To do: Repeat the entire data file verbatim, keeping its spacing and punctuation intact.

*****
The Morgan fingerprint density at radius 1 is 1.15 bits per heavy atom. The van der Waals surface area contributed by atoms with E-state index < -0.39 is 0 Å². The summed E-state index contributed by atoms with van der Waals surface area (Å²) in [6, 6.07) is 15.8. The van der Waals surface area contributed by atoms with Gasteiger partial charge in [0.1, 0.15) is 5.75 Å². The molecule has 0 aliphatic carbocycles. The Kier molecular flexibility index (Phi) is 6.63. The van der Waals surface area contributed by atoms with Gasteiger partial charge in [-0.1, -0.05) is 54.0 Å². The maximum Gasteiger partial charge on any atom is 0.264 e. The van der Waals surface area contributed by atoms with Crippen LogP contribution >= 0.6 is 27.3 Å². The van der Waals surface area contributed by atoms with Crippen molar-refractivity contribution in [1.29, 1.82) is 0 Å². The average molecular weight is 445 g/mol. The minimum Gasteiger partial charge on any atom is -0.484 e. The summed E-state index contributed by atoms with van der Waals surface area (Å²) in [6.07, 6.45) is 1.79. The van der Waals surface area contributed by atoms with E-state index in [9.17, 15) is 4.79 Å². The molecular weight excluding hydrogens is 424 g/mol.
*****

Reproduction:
The Morgan fingerprint density at radius 1 is 1.15 bits per heavy atom. The van der Waals surface area contributed by atoms with E-state index < -0.39 is 0 Å². The summed E-state index contributed by atoms with van der Waals surface area (Å²) in [6, 6.07) is 15.8. The van der Waals surface area contributed by atoms with Gasteiger partial charge in [0.1, 0.15) is 5.75 Å². The molecule has 0 aliphatic carbocycles. The Kier molecular flexibility index (Phi) is 6.63. The van der Waals surface area contributed by atoms with Gasteiger partial charge in [-0.1, -0.05) is 54.0 Å². The maximum Gasteiger partial charge on any atom is 0.264 e. The van der Waals surface area contributed by atoms with Crippen LogP contribution >= 0.6 is 27.3 Å². The van der Waals surface area contributed by atoms with Crippen molar-refractivity contribution in [1.29, 1.82) is 0 Å². The average molecular weight is 445 g/mol. The minimum Gasteiger partial charge on any atom is -0.484 e. The summed E-state index contributed by atoms with van der Waals surface area (Å²) in [6.07, 6.45) is 1.79. The van der Waals surface area contributed by atoms with E-state index in [9.17, 15) is 4.79 Å². The molecular weight excluding hydrogens is 424 g/mol.